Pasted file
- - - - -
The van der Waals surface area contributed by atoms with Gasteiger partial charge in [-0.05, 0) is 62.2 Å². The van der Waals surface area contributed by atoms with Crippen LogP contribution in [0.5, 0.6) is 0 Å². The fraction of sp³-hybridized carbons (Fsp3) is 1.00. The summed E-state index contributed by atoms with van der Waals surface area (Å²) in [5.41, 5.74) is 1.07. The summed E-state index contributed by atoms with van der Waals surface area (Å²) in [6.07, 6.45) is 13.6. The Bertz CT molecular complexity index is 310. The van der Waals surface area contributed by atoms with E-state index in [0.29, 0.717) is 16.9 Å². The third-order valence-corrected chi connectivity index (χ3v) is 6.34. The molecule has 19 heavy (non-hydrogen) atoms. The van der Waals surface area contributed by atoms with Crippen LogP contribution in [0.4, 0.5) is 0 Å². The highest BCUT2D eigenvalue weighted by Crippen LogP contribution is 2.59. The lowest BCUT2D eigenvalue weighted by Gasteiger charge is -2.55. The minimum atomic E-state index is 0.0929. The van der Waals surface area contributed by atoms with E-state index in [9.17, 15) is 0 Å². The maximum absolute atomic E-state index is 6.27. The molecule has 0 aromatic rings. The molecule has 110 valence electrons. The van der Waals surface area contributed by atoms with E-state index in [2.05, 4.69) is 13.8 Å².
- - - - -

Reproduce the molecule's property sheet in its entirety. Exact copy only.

The van der Waals surface area contributed by atoms with Gasteiger partial charge in [-0.05, 0) is 62.2 Å². The van der Waals surface area contributed by atoms with Crippen LogP contribution in [0.5, 0.6) is 0 Å². The fraction of sp³-hybridized carbons (Fsp3) is 1.00. The summed E-state index contributed by atoms with van der Waals surface area (Å²) in [5.41, 5.74) is 1.07. The summed E-state index contributed by atoms with van der Waals surface area (Å²) in [6.07, 6.45) is 13.6. The Bertz CT molecular complexity index is 310. The van der Waals surface area contributed by atoms with E-state index in [0.29, 0.717) is 16.9 Å². The third-order valence-corrected chi connectivity index (χ3v) is 6.34. The molecule has 19 heavy (non-hydrogen) atoms. The van der Waals surface area contributed by atoms with Crippen LogP contribution in [0.4, 0.5) is 0 Å². The highest BCUT2D eigenvalue weighted by Crippen LogP contribution is 2.59. The lowest BCUT2D eigenvalue weighted by Gasteiger charge is -2.55. The minimum atomic E-state index is 0.0929. The van der Waals surface area contributed by atoms with E-state index in [9.17, 15) is 0 Å². The maximum absolute atomic E-state index is 6.27. The molecule has 0 aromatic rings. The molecule has 110 valence electrons. The van der Waals surface area contributed by atoms with E-state index in [2.05, 4.69) is 13.8 Å².